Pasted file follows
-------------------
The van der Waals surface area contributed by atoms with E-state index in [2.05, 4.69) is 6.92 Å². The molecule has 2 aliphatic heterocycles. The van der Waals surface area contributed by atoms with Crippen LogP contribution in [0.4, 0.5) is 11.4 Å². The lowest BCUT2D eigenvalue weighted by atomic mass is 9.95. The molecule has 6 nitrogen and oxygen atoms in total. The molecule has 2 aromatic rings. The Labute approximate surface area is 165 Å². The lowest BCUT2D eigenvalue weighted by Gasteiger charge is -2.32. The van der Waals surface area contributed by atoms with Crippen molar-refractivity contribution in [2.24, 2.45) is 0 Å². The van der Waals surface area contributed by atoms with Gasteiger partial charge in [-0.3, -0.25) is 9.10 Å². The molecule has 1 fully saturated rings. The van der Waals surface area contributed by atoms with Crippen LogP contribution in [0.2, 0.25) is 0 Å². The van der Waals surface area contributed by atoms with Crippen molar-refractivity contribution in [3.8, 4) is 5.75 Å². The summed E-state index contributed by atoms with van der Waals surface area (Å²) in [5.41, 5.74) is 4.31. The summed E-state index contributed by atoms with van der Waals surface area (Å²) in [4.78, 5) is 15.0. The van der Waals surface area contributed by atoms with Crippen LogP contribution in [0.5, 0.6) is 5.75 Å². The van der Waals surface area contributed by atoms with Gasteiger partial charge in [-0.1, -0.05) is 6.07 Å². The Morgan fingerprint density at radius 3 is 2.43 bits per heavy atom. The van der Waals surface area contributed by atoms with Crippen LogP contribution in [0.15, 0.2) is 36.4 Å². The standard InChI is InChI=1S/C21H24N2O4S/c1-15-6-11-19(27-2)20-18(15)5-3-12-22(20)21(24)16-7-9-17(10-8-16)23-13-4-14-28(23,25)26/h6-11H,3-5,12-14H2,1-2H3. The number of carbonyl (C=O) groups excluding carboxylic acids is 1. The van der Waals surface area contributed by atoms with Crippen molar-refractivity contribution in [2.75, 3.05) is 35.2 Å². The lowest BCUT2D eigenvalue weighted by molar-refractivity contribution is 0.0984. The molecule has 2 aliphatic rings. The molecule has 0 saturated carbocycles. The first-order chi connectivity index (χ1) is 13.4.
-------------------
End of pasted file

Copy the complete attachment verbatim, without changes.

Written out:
The van der Waals surface area contributed by atoms with E-state index in [2.05, 4.69) is 6.92 Å². The molecule has 2 aliphatic heterocycles. The van der Waals surface area contributed by atoms with Crippen LogP contribution in [0.4, 0.5) is 11.4 Å². The lowest BCUT2D eigenvalue weighted by atomic mass is 9.95. The molecule has 6 nitrogen and oxygen atoms in total. The molecule has 2 aromatic rings. The Labute approximate surface area is 165 Å². The lowest BCUT2D eigenvalue weighted by Gasteiger charge is -2.32. The van der Waals surface area contributed by atoms with Crippen molar-refractivity contribution in [2.24, 2.45) is 0 Å². The van der Waals surface area contributed by atoms with Gasteiger partial charge in [-0.3, -0.25) is 9.10 Å². The molecule has 1 fully saturated rings. The van der Waals surface area contributed by atoms with Crippen LogP contribution in [0.2, 0.25) is 0 Å². The van der Waals surface area contributed by atoms with Crippen molar-refractivity contribution in [3.8, 4) is 5.75 Å². The summed E-state index contributed by atoms with van der Waals surface area (Å²) in [5.41, 5.74) is 4.31. The summed E-state index contributed by atoms with van der Waals surface area (Å²) in [4.78, 5) is 15.0. The van der Waals surface area contributed by atoms with Crippen LogP contribution in [0.5, 0.6) is 5.75 Å². The van der Waals surface area contributed by atoms with Gasteiger partial charge in [-0.1, -0.05) is 6.07 Å². The Morgan fingerprint density at radius 3 is 2.43 bits per heavy atom. The van der Waals surface area contributed by atoms with Crippen LogP contribution in [0.15, 0.2) is 36.4 Å². The standard InChI is InChI=1S/C21H24N2O4S/c1-15-6-11-19(27-2)20-18(15)5-3-12-22(20)21(24)16-7-9-17(10-8-16)23-13-4-14-28(23,25)26/h6-11H,3-5,12-14H2,1-2H3. The number of carbonyl (C=O) groups excluding carboxylic acids is 1. The van der Waals surface area contributed by atoms with Crippen molar-refractivity contribution in [2.75, 3.05) is 35.2 Å². The lowest BCUT2D eigenvalue weighted by molar-refractivity contribution is 0.0984. The molecule has 2 aliphatic rings. The molecule has 0 saturated carbocycles. The first-order chi connectivity index (χ1) is 13.4.